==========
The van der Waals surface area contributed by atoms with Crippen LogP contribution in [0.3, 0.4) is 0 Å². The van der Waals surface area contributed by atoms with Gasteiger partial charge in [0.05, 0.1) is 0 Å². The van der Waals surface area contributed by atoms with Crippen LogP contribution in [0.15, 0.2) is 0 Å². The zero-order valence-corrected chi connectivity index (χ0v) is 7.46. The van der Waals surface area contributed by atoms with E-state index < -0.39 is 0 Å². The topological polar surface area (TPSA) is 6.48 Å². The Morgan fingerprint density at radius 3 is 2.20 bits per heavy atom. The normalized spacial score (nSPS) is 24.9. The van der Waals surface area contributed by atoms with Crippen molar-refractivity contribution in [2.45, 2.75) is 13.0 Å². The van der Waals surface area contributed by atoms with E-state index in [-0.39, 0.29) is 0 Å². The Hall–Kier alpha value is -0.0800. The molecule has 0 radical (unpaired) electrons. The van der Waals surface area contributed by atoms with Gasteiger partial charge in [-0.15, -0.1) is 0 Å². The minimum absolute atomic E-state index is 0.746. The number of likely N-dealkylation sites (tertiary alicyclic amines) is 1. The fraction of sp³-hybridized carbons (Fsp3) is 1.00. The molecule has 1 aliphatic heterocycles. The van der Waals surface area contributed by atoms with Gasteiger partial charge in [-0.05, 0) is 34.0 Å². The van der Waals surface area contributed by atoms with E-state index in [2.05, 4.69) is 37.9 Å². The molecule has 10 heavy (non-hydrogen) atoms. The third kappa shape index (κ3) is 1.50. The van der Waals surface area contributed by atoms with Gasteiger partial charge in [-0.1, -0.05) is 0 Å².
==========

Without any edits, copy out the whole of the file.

The van der Waals surface area contributed by atoms with Crippen LogP contribution in [0.3, 0.4) is 0 Å². The van der Waals surface area contributed by atoms with Gasteiger partial charge in [0.05, 0.1) is 0 Å². The van der Waals surface area contributed by atoms with Crippen LogP contribution in [0.15, 0.2) is 0 Å². The zero-order valence-corrected chi connectivity index (χ0v) is 7.46. The van der Waals surface area contributed by atoms with E-state index < -0.39 is 0 Å². The topological polar surface area (TPSA) is 6.48 Å². The Morgan fingerprint density at radius 3 is 2.20 bits per heavy atom. The normalized spacial score (nSPS) is 24.9. The van der Waals surface area contributed by atoms with Crippen molar-refractivity contribution in [2.45, 2.75) is 13.0 Å². The van der Waals surface area contributed by atoms with E-state index in [-0.39, 0.29) is 0 Å². The Hall–Kier alpha value is -0.0800. The molecule has 0 radical (unpaired) electrons. The van der Waals surface area contributed by atoms with Gasteiger partial charge in [-0.15, -0.1) is 0 Å². The minimum absolute atomic E-state index is 0.746. The number of likely N-dealkylation sites (tertiary alicyclic amines) is 1. The fraction of sp³-hybridized carbons (Fsp3) is 1.00. The molecule has 1 aliphatic heterocycles. The van der Waals surface area contributed by atoms with Gasteiger partial charge in [-0.05, 0) is 34.0 Å². The van der Waals surface area contributed by atoms with E-state index in [2.05, 4.69) is 37.9 Å². The molecule has 10 heavy (non-hydrogen) atoms. The third kappa shape index (κ3) is 1.50. The van der Waals surface area contributed by atoms with Gasteiger partial charge in [-0.1, -0.05) is 0 Å².